Steel structures have always had the ability to strike an awe-inspiring impression. The modern world has nothing short of modern miracles that are underpinned by the lightweight strength of steel. Here, we take a closer look at the most famous steel structures that make up the seven wonders of the industrial world.
1. The Brooklyn Bridge
At the time it was built, the Brooklyn Bridge was to be the largest bridge in the world. It was designed to connect Manhattan and Brooklyn. John Roebling, a German migrant, designed a blueprint that showed a two-kilometre, durable, symmetrically delicate bridge. When Roebling passed away in an accident, his son took over the building of the bridge. When he then fell ill, his wife led the construction of the bridge. The Brooklyn Bridge, with its secret grottos and stunning cross-wire design, may now be one of the most beautiful bridges in the world – even if the title for longest bridge has been taken by another.
2. The Hoover Dam
The deserts of Arizona and Nevada were dry and hostile in the early 20th century. However, by harnessing the Colorado River for hydropower, even the most hostile environment can flourish. At 60 storeys high and with a greater volume than the pyramids of Giza, this masterpiece of construction demonstrates how humans can develop the most arid regions. As far as steel structures go, this is a beauty. There is more than 900 kilometres of 1-inch steel pipe embedded in the concrete of the Hoover Dam.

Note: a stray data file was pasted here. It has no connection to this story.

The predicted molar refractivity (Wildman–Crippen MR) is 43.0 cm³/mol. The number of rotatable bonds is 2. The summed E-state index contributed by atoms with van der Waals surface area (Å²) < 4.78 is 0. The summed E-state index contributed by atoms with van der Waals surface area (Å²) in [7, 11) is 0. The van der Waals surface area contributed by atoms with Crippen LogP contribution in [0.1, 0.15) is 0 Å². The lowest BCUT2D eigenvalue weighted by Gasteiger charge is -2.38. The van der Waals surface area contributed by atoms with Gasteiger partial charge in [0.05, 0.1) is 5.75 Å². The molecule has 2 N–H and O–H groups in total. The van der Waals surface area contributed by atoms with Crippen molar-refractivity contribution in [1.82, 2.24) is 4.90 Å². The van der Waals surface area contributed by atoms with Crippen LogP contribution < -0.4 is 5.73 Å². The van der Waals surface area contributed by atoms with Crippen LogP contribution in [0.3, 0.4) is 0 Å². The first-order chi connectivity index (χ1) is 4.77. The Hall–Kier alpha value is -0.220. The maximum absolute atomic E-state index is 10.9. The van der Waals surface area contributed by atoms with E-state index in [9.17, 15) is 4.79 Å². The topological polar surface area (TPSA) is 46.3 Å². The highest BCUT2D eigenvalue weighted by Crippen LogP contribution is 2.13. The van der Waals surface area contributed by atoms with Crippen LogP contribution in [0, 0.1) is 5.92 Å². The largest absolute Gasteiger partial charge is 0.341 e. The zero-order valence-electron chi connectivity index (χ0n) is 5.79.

3. The ‘Great Eastern’ ship
When the ‘crystal palace of the sea’ was first launched on the River Thames in London, it was the largest ship in the world. The colossal scale ship came from the mind of Isambard Kingdom Brunel, who imagined ‘creating a floating city made of iron and transporting 4,000 people to Australia, the opposite side of the earth. SS Great Eastern was an iron sailing steam ship designed by Isambard Kingdom Brunel, and built by J. Scott Russell & Co. at Millwall on the River Thames, London.
4. The Bell Rock Lighthouse
Robert Stevenson built this famous lighthouse 17 kilometres out to see on a 400 metre-wide reef. The reef was almost always submerged, causing many ships to crash. At the time, people believed it was impossible to build a lighthouse that far from shore.
5. Bazalgette’s London Sewers
Millions of people had died from disease when the ‘Great Stink’ swept through London. Joseph Bazalgette, a civil engineer, outlined a simple solution to a problem that was killing people. His design was the first modern sewer system, which lasted hundreds of years.
6. The Panama Canal
The Panama Canal was cut through a continent to connect the Atlantic and Pacific Ocean. The Panama Canal is the longest canal in history at 85 kilometres long. It took 35 years to complete and cost $639 million. 25,000 workers lost their lives in the treacherous tropical conditions of Panama.
7. The Transcontinental Railway
The Transcontinental Railway was designed to span the American continent. It was designed when a trip from New York to California by ship took six months. Due to repeated and consistent successes in the steel industry, Abraham Lincoln decided to construct the railway at the height of the American Civil War. The railways were to play a key role in advancing the United States as an industrial nation.
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